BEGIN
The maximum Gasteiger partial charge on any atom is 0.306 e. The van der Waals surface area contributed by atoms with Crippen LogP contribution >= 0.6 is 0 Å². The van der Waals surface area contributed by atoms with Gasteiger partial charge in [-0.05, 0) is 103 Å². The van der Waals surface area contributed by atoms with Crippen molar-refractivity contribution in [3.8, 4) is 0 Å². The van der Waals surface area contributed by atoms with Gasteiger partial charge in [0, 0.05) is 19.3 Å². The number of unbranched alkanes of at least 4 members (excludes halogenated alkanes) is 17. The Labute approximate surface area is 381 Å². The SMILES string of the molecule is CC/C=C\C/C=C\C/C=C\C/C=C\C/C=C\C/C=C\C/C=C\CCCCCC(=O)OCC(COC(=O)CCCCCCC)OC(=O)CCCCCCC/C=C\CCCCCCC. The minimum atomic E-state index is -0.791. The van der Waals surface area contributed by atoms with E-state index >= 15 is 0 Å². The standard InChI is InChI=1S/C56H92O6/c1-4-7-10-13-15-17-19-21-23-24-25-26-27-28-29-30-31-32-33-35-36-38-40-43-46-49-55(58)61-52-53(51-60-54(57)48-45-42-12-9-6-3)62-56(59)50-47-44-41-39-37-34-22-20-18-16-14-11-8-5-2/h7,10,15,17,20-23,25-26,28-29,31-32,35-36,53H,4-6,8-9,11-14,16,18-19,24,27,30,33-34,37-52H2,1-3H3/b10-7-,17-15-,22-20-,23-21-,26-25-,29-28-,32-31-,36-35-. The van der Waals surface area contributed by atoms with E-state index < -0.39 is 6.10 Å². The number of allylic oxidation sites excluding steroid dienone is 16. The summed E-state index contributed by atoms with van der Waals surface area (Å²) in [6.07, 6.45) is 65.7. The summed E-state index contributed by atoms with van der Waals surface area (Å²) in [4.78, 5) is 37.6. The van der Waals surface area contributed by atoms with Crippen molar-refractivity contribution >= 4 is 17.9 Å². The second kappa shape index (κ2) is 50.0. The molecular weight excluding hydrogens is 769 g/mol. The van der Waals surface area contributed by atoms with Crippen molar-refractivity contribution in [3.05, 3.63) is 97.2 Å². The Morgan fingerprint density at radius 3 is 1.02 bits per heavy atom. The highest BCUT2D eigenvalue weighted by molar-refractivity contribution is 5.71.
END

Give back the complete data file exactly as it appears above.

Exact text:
The maximum Gasteiger partial charge on any atom is 0.306 e. The van der Waals surface area contributed by atoms with Crippen LogP contribution >= 0.6 is 0 Å². The van der Waals surface area contributed by atoms with Gasteiger partial charge in [-0.05, 0) is 103 Å². The van der Waals surface area contributed by atoms with Crippen molar-refractivity contribution in [3.8, 4) is 0 Å². The van der Waals surface area contributed by atoms with Gasteiger partial charge in [0, 0.05) is 19.3 Å². The number of unbranched alkanes of at least 4 members (excludes halogenated alkanes) is 17. The Labute approximate surface area is 381 Å². The SMILES string of the molecule is CC/C=C\C/C=C\C/C=C\C/C=C\C/C=C\C/C=C\C/C=C\CCCCCC(=O)OCC(COC(=O)CCCCCCC)OC(=O)CCCCCCC/C=C\CCCCCCC. The minimum atomic E-state index is -0.791. The van der Waals surface area contributed by atoms with E-state index >= 15 is 0 Å². The standard InChI is InChI=1S/C56H92O6/c1-4-7-10-13-15-17-19-21-23-24-25-26-27-28-29-30-31-32-33-35-36-38-40-43-46-49-55(58)61-52-53(51-60-54(57)48-45-42-12-9-6-3)62-56(59)50-47-44-41-39-37-34-22-20-18-16-14-11-8-5-2/h7,10,15,17,20-23,25-26,28-29,31-32,35-36,53H,4-6,8-9,11-14,16,18-19,24,27,30,33-34,37-52H2,1-3H3/b10-7-,17-15-,22-20-,23-21-,26-25-,29-28-,32-31-,36-35-. The van der Waals surface area contributed by atoms with E-state index < -0.39 is 6.10 Å². The number of allylic oxidation sites excluding steroid dienone is 16. The summed E-state index contributed by atoms with van der Waals surface area (Å²) in [6.07, 6.45) is 65.7. The summed E-state index contributed by atoms with van der Waals surface area (Å²) in [4.78, 5) is 37.6. The van der Waals surface area contributed by atoms with Crippen molar-refractivity contribution >= 4 is 17.9 Å². The second kappa shape index (κ2) is 50.0. The molecular weight excluding hydrogens is 769 g/mol. The van der Waals surface area contributed by atoms with Crippen molar-refractivity contribution in [3.05, 3.63) is 97.2 Å². The Morgan fingerprint density at radius 3 is 1.02 bits per heavy atom. The highest BCUT2D eigenvalue weighted by molar-refractivity contribution is 5.71.